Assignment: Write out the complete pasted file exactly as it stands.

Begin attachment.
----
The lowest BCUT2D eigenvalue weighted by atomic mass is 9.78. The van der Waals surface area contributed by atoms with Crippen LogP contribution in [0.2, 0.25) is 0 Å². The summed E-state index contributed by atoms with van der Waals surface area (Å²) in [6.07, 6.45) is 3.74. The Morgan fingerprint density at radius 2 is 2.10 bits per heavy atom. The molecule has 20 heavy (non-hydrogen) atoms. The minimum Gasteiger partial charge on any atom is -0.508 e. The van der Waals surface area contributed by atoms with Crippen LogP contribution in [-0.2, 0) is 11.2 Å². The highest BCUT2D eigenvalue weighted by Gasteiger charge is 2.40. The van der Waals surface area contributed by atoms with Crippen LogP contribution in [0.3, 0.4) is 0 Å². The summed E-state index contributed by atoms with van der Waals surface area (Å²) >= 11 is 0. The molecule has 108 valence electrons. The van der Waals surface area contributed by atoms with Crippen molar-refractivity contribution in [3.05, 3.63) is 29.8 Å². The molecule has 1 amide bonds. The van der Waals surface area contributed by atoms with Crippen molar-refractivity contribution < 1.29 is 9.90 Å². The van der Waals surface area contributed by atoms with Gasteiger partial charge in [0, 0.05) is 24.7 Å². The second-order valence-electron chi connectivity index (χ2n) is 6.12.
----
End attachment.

The lowest BCUT2D eigenvalue weighted by atomic mass is 9.78. The van der Waals surface area contributed by atoms with Crippen LogP contribution in [0.2, 0.25) is 0 Å². The summed E-state index contributed by atoms with van der Waals surface area (Å²) in [6.07, 6.45) is 3.74. The Morgan fingerprint density at radius 2 is 2.10 bits per heavy atom. The molecule has 20 heavy (non-hydrogen) atoms. The minimum Gasteiger partial charge on any atom is -0.508 e. The van der Waals surface area contributed by atoms with Crippen LogP contribution in [-0.2, 0) is 11.2 Å². The highest BCUT2D eigenvalue weighted by Gasteiger charge is 2.40. The van der Waals surface area contributed by atoms with Crippen LogP contribution in [0.3, 0.4) is 0 Å². The summed E-state index contributed by atoms with van der Waals surface area (Å²) >= 11 is 0. The molecule has 108 valence electrons. The van der Waals surface area contributed by atoms with Crippen molar-refractivity contribution in [3.05, 3.63) is 29.8 Å². The molecule has 1 amide bonds. The van der Waals surface area contributed by atoms with Crippen molar-refractivity contribution < 1.29 is 9.90 Å². The van der Waals surface area contributed by atoms with Gasteiger partial charge in [0, 0.05) is 24.7 Å². The second-order valence-electron chi connectivity index (χ2n) is 6.12.